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CSR: A Grand Illusion or Driver of Real Results?

August 14, 2013

I was recently asked by the US Department of State to contribute to their publication eJOURNAL USA about corporate social responsibility and its potential for businesses.

While it wasn’t positioned as a “debate,” the author of the piece with opposite point of view was Dr. Aneel Karnani, a professor of strategy at the University of Michigan Ross School of Business. Nearly three years ago (how on earth did time move that quickly?) I wrote an open letter to Dr. Karnani addressing an op-ed piece he wrote for the Wall Street Journal. So it was great to participate in this discussion again.

If you would like to read the post in its original presentation, it can be found on page 26 of this document (or 22 of the printed version). Likewise, you can also read Dr. Karnani’s entry as well. Here is mine:

Corporate social responsibility — the attention companies pay to the environment, workers’ well-being, and the health of communities where they operate — is a strategy that can affect business competitiveness.

Old-school companies think they have to make a tradeoff between creating value for shareholders and caring for social values. But being indifferent to the impact on the environment and community is not an option for a company, because when egregious, irresponsible business practices reach a tipping point, a brand suffers. Nike Inc. was tarnished by accusations that the company tolerated mistreatment of workers by its overseas suppliers.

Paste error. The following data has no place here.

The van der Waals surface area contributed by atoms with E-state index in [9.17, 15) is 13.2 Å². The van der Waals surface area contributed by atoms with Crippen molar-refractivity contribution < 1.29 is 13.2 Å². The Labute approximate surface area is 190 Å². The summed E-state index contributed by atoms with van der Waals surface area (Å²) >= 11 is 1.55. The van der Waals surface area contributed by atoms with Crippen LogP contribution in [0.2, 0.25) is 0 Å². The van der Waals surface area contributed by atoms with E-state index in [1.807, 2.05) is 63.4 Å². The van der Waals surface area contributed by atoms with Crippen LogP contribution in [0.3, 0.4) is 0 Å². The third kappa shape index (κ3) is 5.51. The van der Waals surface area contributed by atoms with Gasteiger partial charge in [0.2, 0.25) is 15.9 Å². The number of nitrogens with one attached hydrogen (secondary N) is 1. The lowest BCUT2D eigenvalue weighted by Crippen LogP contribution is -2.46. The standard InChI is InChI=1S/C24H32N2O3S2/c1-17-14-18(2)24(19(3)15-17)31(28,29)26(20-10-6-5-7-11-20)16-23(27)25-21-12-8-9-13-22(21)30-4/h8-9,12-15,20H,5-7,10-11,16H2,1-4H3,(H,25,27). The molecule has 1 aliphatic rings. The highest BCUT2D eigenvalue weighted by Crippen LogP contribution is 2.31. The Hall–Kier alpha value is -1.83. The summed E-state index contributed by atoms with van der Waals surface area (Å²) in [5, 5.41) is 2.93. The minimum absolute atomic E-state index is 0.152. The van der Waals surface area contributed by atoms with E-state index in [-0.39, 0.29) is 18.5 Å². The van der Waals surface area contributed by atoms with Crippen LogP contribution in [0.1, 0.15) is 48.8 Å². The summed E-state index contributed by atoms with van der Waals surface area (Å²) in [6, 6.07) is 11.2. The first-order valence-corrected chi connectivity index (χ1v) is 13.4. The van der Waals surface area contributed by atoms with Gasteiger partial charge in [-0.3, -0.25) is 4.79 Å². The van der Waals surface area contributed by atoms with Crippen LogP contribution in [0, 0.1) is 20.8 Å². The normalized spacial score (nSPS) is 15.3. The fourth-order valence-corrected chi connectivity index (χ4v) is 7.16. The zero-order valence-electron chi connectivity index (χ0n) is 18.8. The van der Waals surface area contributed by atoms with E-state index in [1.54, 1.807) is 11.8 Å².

Nike is now a leader in human rights and labor standards. But try as they might, some companies can’t shake negative associations with their brand after bad publicity. Some corporations view corporate social responsibility as a marketing ploy to improve their image or brand recognition. Such companies will fail to make real improvements to their business practices or see real results. Consumers say they prefer socially conscious businesses, but their behavior doesn’t always match their words. Of all the factors relating
to purchasing decisions — price and perceived quality being the most influential — social and environmental concerns play a small part, if any.

Some companies do “get it”: They realize that socially responsible policies can improve their market position in the long run. They run their operations in order not only to make money in the next quarter, but also to protect the environment and create value for workers and local communities. By doing so, they become more innovative, reduce costs and improve long-term planning as well as customer and employee engagement. Corporate social responsibility isn’t the solution to the world’s problems. But when companies make it truly a part of their mission, it helps them find new, profitable ways of doing business and builds momentum toward a better world.

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